A weblog about Matsuo Basho, a haiku master, and his haiku. On this weblog you can read several items about Basho's haiku and in every item I (Chèvrefeuille, a haiku poet) will write an own haiku inspired on the one by Basho.
ageku (1) autumn (5) Basho (64) beach (1) Black Mamba (1) bush warbler (1) butterfly (1) camellia (1) Carpe Diem (5) Carry On Tuesday (1) cats (1) cherry blossom (5) Chèvrefeuille (1) Chrysanthemum (1) classical (1) Dew (1) exposure (1) firefly (1) flowers (4) full moon (1) gay life (2) geisha (1) god (1) gooseberry garden (3) haibun (9) haiga (1) haiku (64) hokku (1) honeysuckle (2) humour (2) iris (1) jack stone (1) Lake Biwa (1) magnolia (2) Matsushima (1) midday nap (1) monastery (1) moon (1) moon viewing (1) morning glory (3) Mother Earth (1) New Year (1) nightingale (2) oku no hosomichi (11) Old Pond (2) one single impression (1) paint the picture (1) peach tree (1) pebble (1) pine trees (2) plover (1) plum blossom (1) poetry picnic (4) poets united (5) poppies (1) red pepper (1) renga (3) roses (1) Saigyo (1) sailors (1) skylark (1) solstice (1) Sora (1) Sound of Water (1) spring (3) straw raincoat (1) summer (7) summer. haiku my heart (1) sun and moon (1) Tackle It Tuesday (4) tears (2) the longest day (1) the poetry pantry (4) the purple treehouse (1) the shortest night (1) Thursday Think Tank (1) waterfall (2) wedded rocks (1) welcome (1) Welkom (1) willow (1) wind chime (1) winding road (1) winter (1) wooden clogs (1) young leaves (1)
Thursday, January 5, 2012
Basho Revisited, rather than oysters
Basho's next haiku he wrote in the Spring of 1687 when he was 43 years of age. For his time he wasn't a young man anymore, not old, but the common age of dying was around 50. He didn't need to use oysters to become aroused so he wrote:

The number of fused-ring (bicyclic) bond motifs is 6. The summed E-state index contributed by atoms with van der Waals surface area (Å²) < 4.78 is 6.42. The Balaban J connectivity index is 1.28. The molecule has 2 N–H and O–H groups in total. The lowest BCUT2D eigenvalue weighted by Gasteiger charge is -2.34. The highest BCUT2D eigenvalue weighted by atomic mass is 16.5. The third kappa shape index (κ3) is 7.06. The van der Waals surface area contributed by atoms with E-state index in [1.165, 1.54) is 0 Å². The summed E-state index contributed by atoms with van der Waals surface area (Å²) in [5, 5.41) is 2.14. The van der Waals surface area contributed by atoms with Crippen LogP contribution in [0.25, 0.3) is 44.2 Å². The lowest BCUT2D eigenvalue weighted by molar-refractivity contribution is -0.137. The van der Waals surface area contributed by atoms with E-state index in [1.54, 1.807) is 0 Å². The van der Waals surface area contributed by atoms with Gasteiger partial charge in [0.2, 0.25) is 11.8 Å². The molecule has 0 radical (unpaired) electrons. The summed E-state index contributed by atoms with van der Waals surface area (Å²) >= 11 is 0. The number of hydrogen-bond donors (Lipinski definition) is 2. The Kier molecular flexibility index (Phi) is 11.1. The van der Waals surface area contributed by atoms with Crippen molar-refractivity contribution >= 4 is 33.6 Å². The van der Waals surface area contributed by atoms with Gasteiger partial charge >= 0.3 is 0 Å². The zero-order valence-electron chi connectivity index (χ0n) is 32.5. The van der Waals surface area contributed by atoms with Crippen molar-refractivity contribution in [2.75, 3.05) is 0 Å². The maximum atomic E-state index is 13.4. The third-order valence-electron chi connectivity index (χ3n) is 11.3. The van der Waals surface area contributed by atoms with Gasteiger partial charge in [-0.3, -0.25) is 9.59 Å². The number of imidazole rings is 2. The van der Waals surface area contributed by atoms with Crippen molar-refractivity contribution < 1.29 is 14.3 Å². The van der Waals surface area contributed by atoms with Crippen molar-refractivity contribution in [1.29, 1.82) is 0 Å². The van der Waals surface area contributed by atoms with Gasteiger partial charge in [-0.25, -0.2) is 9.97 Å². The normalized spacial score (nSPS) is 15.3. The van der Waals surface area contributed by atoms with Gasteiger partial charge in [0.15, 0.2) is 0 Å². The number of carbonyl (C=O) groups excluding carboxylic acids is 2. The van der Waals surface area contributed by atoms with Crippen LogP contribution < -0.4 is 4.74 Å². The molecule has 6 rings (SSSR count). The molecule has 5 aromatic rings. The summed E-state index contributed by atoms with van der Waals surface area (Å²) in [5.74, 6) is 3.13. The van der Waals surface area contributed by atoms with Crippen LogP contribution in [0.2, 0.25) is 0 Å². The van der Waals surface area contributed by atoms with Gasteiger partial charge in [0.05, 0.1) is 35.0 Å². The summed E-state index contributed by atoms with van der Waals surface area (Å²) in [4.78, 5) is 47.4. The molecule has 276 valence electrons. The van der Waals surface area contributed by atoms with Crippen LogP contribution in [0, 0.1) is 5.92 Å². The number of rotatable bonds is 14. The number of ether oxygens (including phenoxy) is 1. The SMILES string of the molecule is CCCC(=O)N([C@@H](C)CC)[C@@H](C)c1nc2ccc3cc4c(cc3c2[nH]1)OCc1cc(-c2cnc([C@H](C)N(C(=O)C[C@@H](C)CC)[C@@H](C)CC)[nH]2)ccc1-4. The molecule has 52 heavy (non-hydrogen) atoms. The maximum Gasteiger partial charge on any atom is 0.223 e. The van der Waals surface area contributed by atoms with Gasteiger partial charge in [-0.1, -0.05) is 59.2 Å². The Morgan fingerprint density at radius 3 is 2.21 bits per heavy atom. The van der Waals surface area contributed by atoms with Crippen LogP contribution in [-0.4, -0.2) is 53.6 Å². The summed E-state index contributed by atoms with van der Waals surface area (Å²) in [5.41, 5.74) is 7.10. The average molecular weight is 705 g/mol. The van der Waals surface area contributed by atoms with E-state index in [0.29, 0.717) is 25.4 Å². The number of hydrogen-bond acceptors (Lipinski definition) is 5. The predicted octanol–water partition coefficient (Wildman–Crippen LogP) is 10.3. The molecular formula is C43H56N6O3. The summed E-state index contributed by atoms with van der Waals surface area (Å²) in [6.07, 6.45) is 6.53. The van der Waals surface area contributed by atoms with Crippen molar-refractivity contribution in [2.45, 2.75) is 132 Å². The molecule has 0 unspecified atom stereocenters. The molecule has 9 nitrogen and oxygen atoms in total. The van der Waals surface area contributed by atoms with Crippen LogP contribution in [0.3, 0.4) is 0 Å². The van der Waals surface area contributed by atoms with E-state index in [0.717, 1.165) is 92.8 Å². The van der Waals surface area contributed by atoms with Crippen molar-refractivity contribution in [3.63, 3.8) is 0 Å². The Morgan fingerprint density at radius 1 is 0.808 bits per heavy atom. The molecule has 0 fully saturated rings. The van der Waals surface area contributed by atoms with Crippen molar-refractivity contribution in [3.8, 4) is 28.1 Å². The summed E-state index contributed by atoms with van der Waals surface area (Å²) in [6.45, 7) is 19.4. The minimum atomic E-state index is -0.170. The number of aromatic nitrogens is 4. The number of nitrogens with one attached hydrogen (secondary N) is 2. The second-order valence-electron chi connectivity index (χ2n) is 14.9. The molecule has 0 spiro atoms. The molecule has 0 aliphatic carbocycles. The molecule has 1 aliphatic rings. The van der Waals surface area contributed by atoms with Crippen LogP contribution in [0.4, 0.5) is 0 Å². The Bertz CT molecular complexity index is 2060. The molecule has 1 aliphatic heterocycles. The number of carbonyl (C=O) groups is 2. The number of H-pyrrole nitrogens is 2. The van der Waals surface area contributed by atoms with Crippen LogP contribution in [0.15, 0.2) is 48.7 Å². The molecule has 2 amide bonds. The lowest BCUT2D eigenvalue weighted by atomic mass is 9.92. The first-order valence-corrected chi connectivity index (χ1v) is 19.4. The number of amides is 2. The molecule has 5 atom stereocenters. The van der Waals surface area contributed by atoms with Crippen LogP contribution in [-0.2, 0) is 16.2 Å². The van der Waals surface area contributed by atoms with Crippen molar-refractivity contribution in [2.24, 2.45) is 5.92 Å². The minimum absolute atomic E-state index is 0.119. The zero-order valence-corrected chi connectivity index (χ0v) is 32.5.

kaki yori wa nori wo ba oi no uri mo se de
rather than oysters
it's dried seaweed one should sell
when one is old
Basho has no need for oysters because he is of age, but to stay healthy he ate dried seaweed. On the other side this haiku was written in Spring and that's the season in which nature is again coming to life, so this haiku could be a nice verse to write about Spring. The oysters are Spring item and the dried seaweed could refer to Winter. The truth is in the middle. I prefer the meaning of the aphrodisiac.
under the blooming Cherry trees
I may not say that this haiku is a good one, because I can't say that of myself, but ... it's in the same tone and sense as Basho's haiku is.
In this haiku ... I surely have touched the Spirit of Basho.
Posted by Chèvrefeuille at 1/05/2012 05:54:00 AM
Labels: Basho, cherry blossom, haiku, spring
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